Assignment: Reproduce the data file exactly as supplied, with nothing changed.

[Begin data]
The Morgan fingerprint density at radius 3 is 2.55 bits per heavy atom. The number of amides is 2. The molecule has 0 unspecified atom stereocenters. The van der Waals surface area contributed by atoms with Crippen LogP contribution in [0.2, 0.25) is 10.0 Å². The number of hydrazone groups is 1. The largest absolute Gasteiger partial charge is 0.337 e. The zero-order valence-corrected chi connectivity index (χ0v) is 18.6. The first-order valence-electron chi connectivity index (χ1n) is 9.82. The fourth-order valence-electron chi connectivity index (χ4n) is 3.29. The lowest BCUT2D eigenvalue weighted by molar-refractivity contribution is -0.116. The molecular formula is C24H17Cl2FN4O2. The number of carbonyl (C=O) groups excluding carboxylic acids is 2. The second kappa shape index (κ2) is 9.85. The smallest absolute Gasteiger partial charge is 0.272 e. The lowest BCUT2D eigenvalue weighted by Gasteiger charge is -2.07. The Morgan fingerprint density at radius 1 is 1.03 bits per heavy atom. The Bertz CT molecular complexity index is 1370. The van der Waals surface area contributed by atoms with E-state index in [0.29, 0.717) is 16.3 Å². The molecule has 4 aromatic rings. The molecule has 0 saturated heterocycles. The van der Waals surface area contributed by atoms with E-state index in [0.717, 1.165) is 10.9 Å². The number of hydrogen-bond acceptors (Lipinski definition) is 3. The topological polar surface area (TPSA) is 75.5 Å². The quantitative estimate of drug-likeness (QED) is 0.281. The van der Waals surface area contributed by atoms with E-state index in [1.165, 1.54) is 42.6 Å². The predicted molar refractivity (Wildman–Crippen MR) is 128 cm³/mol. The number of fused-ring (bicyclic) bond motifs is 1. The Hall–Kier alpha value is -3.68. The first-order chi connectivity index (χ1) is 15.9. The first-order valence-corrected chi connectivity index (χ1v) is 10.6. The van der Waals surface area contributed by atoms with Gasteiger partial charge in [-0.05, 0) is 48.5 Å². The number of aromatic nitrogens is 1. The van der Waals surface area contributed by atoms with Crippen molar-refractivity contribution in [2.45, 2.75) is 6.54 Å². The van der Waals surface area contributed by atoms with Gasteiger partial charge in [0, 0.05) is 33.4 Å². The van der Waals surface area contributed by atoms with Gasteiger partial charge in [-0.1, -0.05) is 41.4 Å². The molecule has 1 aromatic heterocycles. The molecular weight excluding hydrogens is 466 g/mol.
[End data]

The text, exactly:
The Morgan fingerprint density at radius 3 is 2.55 bits per heavy atom. The number of amides is 2. The molecule has 0 unspecified atom stereocenters. The van der Waals surface area contributed by atoms with Crippen LogP contribution in [0.2, 0.25) is 10.0 Å². The number of hydrazone groups is 1. The largest absolute Gasteiger partial charge is 0.337 e. The zero-order valence-corrected chi connectivity index (χ0v) is 18.6. The first-order valence-electron chi connectivity index (χ1n) is 9.82. The fourth-order valence-electron chi connectivity index (χ4n) is 3.29. The lowest BCUT2D eigenvalue weighted by molar-refractivity contribution is -0.116. The molecular formula is C24H17Cl2FN4O2. The number of carbonyl (C=O) groups excluding carboxylic acids is 2. The second kappa shape index (κ2) is 9.85. The smallest absolute Gasteiger partial charge is 0.272 e. The lowest BCUT2D eigenvalue weighted by Gasteiger charge is -2.07. The Morgan fingerprint density at radius 1 is 1.03 bits per heavy atom. The Bertz CT molecular complexity index is 1370. The van der Waals surface area contributed by atoms with E-state index in [0.29, 0.717) is 16.3 Å². The molecule has 4 aromatic rings. The molecule has 0 saturated heterocycles. The van der Waals surface area contributed by atoms with E-state index in [0.717, 1.165) is 10.9 Å². The number of hydrogen-bond acceptors (Lipinski definition) is 3. The topological polar surface area (TPSA) is 75.5 Å². The quantitative estimate of drug-likeness (QED) is 0.281. The van der Waals surface area contributed by atoms with E-state index in [1.165, 1.54) is 42.6 Å². The predicted molar refractivity (Wildman–Crippen MR) is 128 cm³/mol. The number of fused-ring (bicyclic) bond motifs is 1. The Hall–Kier alpha value is -3.68. The first-order chi connectivity index (χ1) is 15.9. The first-order valence-corrected chi connectivity index (χ1v) is 10.6. The van der Waals surface area contributed by atoms with Gasteiger partial charge in [-0.05, 0) is 48.5 Å². The number of aromatic nitrogens is 1. The van der Waals surface area contributed by atoms with Crippen molar-refractivity contribution in [2.45, 2.75) is 6.54 Å². The van der Waals surface area contributed by atoms with Gasteiger partial charge in [0, 0.05) is 33.4 Å². The van der Waals surface area contributed by atoms with Gasteiger partial charge in [-0.1, -0.05) is 41.4 Å². The molecule has 1 aromatic heterocycles. The molecular weight excluding hydrogens is 466 g/mol.